There was then the muddle over the Basle loan to repay the I.M.F. The Chancellor says that he made his decision a fortnight before devaluation took place. Of course, he had to carry out some consultations, but what really held him back for a fortnight? That was a very expensive time indeed. What held him back? The usual indecision of the Prime Minister. So the country had the ghastly loss of last Thursday and Friday. The Prime Minister is fond of saying that a week is a long time in politics, and it is; but the 24 hours between 4 o'clock last Thursday and 4 o'clock last Friday must be 24 hours of the most expensive time in British history. Everybody guessed from the Chancellor's Answer in the House on Thursday that there would be devaluation—except, of course, Lord Chalfont.

We had from the Prime Minister all the old excuses: the seamen's strike, the Middle East war, the dock strike—which, in any case, should never have been allowed to drag on—and even the 1964 deficit. If they were given their time over again—which heaven forbid—I wonder whether the Prime Minister and the now Foreign Secretary would really have handled affairs in the same way as they did when they came into power in October, 1964. The answer is, no. Do not they think that they would be in a stronger position today, without devaluation, if they had pointed out, as in fairness the President of the Board of Trade sometimes did at that time, the contents of the 1964 balance of trade, the build-up of stocks, overseas investment, and the growth in exports which followed in the next year? I do not think that any member of the present Administration would argue that the great increase in exports in 1965 came from the action which they took in November and December, 1964. Perhaps if they look back on it they will realise that even their own position now would be stronger, and without devaluation.

The Government have had a great deal of good luck during the last three years. Let me tell them how. They have gained the advantage of a £250 million improvement in the terms of trade while they have been in power. They have gained by using up the stocks which were accumulated in our time, to the extent of £200 million. They have gained £450 million on those two items alone. That is good luck. In addition, they have liquidated the dollar portfolio and put it in the reserves, and these reserves, in turn, have been used up. They have used a large amount of swaps. We shall never know to what extent. We can only learn from external and other sources what that total is likely to be. They have liquidated other capital assets overseas, and they have limited capital investment, with the result that the country's position, instead of being strengthened, has dropped back.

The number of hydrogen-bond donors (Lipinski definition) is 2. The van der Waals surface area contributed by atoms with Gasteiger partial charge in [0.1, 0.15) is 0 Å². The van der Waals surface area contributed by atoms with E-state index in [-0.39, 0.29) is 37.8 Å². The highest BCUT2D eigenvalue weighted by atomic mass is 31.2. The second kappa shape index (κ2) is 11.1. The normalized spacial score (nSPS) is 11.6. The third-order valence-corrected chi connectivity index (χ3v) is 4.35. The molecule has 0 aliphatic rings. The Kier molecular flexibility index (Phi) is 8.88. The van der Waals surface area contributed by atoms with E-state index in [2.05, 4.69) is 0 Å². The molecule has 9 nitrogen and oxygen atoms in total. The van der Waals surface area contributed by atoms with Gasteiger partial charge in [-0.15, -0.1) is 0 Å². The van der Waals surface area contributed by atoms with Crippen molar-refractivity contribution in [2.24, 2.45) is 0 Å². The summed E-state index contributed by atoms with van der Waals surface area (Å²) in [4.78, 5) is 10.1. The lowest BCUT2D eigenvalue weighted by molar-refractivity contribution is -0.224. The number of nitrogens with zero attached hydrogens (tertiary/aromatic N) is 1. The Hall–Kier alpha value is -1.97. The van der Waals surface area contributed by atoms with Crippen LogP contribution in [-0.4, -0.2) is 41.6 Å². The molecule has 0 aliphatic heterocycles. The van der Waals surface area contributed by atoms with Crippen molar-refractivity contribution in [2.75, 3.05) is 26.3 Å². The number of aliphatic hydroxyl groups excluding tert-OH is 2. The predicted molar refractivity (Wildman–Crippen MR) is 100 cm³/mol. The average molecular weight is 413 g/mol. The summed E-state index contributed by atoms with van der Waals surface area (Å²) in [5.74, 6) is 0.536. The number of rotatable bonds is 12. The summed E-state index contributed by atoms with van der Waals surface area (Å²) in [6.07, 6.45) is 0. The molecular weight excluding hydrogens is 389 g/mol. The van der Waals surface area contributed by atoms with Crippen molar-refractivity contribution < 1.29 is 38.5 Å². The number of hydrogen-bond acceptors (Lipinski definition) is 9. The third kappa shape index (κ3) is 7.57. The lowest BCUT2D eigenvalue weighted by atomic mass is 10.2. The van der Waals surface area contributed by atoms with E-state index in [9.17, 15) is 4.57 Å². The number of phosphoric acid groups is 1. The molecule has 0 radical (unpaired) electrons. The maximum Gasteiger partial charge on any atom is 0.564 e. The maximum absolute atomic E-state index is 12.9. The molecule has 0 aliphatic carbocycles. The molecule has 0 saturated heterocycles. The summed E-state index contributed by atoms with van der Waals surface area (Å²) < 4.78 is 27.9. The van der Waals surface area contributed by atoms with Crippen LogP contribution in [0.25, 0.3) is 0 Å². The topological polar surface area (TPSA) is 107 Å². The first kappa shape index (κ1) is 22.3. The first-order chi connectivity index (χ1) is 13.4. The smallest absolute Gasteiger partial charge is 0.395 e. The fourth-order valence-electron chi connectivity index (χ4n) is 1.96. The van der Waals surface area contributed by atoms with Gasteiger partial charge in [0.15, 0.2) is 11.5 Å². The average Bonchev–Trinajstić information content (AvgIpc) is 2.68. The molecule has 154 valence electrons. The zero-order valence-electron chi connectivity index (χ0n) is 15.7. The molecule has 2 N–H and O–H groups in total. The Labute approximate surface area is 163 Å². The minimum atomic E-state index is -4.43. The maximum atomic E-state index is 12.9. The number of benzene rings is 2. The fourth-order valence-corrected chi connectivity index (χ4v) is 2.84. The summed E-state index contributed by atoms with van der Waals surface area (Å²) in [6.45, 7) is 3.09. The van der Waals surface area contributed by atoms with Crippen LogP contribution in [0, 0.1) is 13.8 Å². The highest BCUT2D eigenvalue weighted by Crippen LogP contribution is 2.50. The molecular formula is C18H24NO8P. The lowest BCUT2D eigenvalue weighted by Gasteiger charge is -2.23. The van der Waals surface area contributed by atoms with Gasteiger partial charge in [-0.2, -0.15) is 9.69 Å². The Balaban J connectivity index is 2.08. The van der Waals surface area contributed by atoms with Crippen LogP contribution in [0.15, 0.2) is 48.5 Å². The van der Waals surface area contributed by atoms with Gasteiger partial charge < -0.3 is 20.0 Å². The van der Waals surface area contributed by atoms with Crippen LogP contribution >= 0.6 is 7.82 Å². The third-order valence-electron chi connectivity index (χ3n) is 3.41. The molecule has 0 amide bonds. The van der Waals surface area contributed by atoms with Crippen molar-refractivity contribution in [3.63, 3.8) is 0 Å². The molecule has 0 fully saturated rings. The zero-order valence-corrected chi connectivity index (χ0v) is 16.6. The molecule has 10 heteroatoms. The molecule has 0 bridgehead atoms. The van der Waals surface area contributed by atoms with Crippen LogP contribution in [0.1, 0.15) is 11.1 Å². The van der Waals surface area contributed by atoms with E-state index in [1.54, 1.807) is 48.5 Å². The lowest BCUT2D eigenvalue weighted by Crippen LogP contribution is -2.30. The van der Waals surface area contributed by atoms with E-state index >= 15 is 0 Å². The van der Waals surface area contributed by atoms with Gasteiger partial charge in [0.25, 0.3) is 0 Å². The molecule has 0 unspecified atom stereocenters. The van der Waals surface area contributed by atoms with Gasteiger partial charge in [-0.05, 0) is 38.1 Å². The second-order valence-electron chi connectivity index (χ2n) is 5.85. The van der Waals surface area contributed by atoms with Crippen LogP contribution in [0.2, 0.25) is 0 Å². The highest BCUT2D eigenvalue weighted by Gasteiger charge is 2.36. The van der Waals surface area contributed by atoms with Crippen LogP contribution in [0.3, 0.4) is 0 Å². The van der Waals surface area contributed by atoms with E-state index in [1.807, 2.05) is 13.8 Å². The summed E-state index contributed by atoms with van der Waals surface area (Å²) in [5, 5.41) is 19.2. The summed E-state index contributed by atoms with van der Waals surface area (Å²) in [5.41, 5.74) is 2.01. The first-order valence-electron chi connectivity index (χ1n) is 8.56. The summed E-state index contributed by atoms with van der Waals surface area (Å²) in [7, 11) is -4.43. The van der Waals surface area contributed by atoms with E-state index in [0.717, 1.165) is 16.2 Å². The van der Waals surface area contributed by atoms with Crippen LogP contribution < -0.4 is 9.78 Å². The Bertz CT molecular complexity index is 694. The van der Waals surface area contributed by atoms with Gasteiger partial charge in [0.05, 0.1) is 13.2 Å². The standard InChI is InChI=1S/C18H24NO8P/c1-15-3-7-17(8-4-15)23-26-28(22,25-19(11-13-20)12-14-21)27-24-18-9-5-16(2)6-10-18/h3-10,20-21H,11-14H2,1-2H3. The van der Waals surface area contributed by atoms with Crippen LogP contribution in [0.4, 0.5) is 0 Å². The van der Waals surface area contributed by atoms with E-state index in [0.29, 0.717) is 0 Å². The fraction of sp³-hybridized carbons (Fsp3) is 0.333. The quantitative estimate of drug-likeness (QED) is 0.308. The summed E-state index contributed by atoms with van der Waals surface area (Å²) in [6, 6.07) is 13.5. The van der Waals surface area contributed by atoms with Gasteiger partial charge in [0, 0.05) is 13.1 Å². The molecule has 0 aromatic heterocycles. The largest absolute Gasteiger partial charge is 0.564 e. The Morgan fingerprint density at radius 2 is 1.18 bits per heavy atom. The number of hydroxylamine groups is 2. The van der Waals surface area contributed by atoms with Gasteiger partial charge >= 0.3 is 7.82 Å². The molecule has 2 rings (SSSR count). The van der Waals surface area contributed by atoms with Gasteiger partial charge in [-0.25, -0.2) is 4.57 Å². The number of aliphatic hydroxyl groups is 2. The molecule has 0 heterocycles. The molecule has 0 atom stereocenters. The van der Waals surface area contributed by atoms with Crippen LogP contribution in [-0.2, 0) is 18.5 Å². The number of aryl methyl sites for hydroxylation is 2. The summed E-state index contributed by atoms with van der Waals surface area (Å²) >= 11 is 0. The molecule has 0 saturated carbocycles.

All those items mean that the Government have used those resources, and in many cases have wasted them. The real reason why they have come to devaluation is that their policies have failed, and until the Government recognise this, the danger in the present situation remains, even after devaluation. That first long period of inflation up to March, 1966, won them the General Election, but it cost the country dear. The second spell of deflation, the compulsory freeze, was wasted time as well. The first was borrowed time, about the largest loss that Britain had ever had. The second was wasted time. There was a compulsory freeze and squeeze, and all of it was wasted. Now further time has been bought by devaluation, and it must be used, and used to very good purpose.

We have to accept that this has taken place, and the question is how this time is to be used. There seems on the Government benches to be no real sign of a change in approach or policies. There is no appreciation of why the policies adopted in the past have not worked. The real reason is that the Government find difficulty in operating an economy in which a large sector is still in the hands of private enterprise. That is the fundamental reason.